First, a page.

Outcomes of Pneumocystis jiroveci pneumonia infections in pediatric heart transplant recipients

Pediatr Transplant. 2011 Dec;15(8):844-8. doi: 10.1111/j.1399-3046.2011.01589.x.


PJP is known to cause significant morbidity and rarely death in immunosuppressed patients. The prevalence and outcomes of PJP in pediatric solid-organ transplant patients are not well established. This study utilizes data from the PHTS to establish the prevalence and outcome of PJP in pediatric heart transplant recipients. We conducted a retrospective cohort study using data from the PHTS, including data from 24 institutions between January 1, 1993, and December 31, 2004. Infections that occur in PHTS subjects are recorded in a standardized data collection form. The prevalence and outcomes of PJP in pediatric heart transplant recipients were determined. There were a total of 18 patients (1%) with PJP out of the 1854 pediatric heart transplant recipients in the PHTS database. A majority of PJP occurred two months to two yr post-transplant, and patients with PJP had a significantly decreased mortality compared with other fungal infections. PJP is an infrequent complication experienced by pediatric heart transplant recipients. Patients that have experienced PJP have an increased survival compared to patients with other fungal infections, and most PJP occurred within two yr of transplant.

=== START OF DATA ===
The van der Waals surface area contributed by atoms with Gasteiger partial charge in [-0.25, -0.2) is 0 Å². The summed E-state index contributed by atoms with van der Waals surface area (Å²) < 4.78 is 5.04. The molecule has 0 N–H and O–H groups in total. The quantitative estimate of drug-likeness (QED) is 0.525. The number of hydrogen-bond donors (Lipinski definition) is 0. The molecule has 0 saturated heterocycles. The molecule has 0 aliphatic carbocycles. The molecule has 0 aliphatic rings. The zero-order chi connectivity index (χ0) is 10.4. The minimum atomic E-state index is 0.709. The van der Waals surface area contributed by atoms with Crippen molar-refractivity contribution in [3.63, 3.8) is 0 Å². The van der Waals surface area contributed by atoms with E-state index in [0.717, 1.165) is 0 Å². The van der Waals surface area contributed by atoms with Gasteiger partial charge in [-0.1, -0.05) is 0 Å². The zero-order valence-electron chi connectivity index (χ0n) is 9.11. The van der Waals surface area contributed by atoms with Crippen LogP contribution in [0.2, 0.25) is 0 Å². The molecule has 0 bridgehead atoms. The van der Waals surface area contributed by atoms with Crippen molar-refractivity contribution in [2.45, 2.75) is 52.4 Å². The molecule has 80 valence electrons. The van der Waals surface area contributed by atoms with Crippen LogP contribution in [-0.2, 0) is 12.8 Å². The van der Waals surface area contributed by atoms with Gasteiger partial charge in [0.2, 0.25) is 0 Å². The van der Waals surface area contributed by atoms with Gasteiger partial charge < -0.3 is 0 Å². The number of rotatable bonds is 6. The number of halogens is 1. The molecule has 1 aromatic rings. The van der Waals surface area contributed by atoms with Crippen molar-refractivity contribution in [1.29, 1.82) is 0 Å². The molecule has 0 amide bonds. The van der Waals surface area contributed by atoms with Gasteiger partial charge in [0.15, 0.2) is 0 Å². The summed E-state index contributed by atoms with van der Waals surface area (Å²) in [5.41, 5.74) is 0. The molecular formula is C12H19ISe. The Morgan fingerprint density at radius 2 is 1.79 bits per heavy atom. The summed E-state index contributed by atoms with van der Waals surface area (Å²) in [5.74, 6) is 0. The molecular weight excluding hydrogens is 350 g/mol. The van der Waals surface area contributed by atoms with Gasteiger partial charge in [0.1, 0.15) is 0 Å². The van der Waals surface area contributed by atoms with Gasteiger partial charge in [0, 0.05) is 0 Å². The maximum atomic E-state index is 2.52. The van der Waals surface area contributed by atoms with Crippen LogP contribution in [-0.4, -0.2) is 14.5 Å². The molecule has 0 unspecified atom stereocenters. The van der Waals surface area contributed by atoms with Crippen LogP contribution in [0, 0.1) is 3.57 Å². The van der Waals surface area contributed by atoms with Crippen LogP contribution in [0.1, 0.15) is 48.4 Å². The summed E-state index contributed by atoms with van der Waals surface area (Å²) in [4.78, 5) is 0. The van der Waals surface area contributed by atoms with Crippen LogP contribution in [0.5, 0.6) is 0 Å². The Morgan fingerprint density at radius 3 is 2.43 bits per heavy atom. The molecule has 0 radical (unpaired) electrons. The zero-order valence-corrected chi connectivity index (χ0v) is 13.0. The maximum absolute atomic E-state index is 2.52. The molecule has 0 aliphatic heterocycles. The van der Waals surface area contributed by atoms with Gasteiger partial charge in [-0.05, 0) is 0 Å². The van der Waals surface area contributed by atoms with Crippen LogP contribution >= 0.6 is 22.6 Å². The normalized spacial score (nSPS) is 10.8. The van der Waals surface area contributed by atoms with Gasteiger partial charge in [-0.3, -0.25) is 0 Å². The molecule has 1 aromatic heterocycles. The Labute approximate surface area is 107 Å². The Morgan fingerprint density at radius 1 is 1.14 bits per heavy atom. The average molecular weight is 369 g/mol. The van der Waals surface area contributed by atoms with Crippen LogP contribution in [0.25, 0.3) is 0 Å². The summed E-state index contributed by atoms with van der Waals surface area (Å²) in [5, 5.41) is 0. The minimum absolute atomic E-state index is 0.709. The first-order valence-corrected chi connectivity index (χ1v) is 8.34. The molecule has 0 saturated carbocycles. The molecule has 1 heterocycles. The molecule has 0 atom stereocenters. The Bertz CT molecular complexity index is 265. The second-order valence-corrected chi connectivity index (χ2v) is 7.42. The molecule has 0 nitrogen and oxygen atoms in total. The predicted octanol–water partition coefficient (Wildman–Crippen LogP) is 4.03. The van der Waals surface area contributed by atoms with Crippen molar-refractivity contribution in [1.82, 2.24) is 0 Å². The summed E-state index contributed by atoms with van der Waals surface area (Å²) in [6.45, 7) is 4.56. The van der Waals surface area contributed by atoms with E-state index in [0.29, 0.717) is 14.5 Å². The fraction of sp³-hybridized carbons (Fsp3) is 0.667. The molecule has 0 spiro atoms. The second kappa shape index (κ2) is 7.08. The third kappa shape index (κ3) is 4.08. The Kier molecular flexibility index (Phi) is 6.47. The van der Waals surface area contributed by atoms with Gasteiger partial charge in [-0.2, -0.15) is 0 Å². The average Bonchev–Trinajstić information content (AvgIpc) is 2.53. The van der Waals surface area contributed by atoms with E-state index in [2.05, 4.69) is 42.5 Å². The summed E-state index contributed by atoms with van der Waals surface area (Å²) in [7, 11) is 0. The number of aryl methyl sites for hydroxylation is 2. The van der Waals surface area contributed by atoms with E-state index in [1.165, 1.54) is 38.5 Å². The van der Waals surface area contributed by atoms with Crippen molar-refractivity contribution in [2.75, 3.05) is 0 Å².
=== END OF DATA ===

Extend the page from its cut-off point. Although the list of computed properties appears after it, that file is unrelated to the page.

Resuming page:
Publication types

  • Research Support, Non-U.S. Gov't

MeSH terms

  • Adolescent
  • Age Factors
  • Antibiotic Prophylaxis
  • Child
  • Child, Preschool
  • Female
  • Heart Transplantation* / mortality
  • Humans
  • Immunocompromised Host
  • Infant
  • Infant, Newborn
  • Male
  • Pneumocystis carinii*
  • Pneumonia, Pneumocystis / etiology
  • Pneumonia, Pneumocystis / mortality
  • Pneumonia, Pneumocystis / prevention & control*
  • Young Adult